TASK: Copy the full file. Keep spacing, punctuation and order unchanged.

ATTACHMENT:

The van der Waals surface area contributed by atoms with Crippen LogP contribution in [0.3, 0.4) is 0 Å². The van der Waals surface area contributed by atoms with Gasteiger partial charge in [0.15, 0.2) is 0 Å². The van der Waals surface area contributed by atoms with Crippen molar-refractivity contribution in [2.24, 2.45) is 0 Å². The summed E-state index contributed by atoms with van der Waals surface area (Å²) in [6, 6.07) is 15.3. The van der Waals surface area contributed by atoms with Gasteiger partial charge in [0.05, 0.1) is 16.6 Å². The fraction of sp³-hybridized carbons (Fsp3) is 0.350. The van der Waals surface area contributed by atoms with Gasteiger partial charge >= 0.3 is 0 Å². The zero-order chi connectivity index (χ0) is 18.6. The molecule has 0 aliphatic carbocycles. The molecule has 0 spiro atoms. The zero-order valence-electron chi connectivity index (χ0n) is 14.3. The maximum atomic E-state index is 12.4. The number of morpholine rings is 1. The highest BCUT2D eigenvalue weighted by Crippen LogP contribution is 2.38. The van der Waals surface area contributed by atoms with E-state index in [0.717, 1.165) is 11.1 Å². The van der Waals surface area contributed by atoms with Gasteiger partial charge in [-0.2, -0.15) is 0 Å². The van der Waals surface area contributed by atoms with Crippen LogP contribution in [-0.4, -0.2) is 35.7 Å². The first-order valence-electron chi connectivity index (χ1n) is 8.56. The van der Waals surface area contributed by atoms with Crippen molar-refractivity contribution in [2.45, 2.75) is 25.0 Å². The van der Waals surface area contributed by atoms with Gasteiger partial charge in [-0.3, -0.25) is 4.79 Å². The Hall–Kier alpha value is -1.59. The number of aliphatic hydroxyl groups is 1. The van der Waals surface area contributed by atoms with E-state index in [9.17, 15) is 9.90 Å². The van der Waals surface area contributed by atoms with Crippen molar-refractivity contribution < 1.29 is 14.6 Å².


The van der Waals surface area contributed by atoms with Crippen LogP contribution in [0.3, 0.4) is 0 Å². The van der Waals surface area contributed by atoms with Gasteiger partial charge in [0.15, 0.2) is 0 Å². The van der Waals surface area contributed by atoms with Crippen molar-refractivity contribution in [2.24, 2.45) is 0 Å². The summed E-state index contributed by atoms with van der Waals surface area (Å²) in [6, 6.07) is 15.3. The van der Waals surface area contributed by atoms with Gasteiger partial charge in [0.05, 0.1) is 16.6 Å². The fraction of sp³-hybridized carbons (Fsp3) is 0.350. The van der Waals surface area contributed by atoms with Gasteiger partial charge >= 0.3 is 0 Å². The zero-order chi connectivity index (χ0) is 18.6. The molecule has 0 aliphatic carbocycles. The molecule has 0 spiro atoms. The zero-order valence-electron chi connectivity index (χ0n) is 14.3. The maximum atomic E-state index is 12.4. The number of morpholine rings is 1. The highest BCUT2D eigenvalue weighted by Crippen LogP contribution is 2.38. The van der Waals surface area contributed by atoms with E-state index in [0.717, 1.165) is 11.1 Å². The van der Waals surface area contributed by atoms with Gasteiger partial charge in [-0.2, -0.15) is 0 Å². The van der Waals surface area contributed by atoms with Crippen LogP contribution in [-0.4, -0.2) is 35.7 Å². The first-order valence-electron chi connectivity index (χ1n) is 8.56. The van der Waals surface area contributed by atoms with Crippen molar-refractivity contribution in [2.45, 2.75) is 25.0 Å². The van der Waals surface area contributed by atoms with Gasteiger partial charge in [-0.3, -0.25) is 4.79 Å². The Hall–Kier alpha value is -1.59. The number of aliphatic hydroxyl groups is 1. The van der Waals surface area contributed by atoms with E-state index in [9.17, 15) is 9.90 Å². The van der Waals surface area contributed by atoms with Crippen molar-refractivity contribution < 1.29 is 14.6 Å².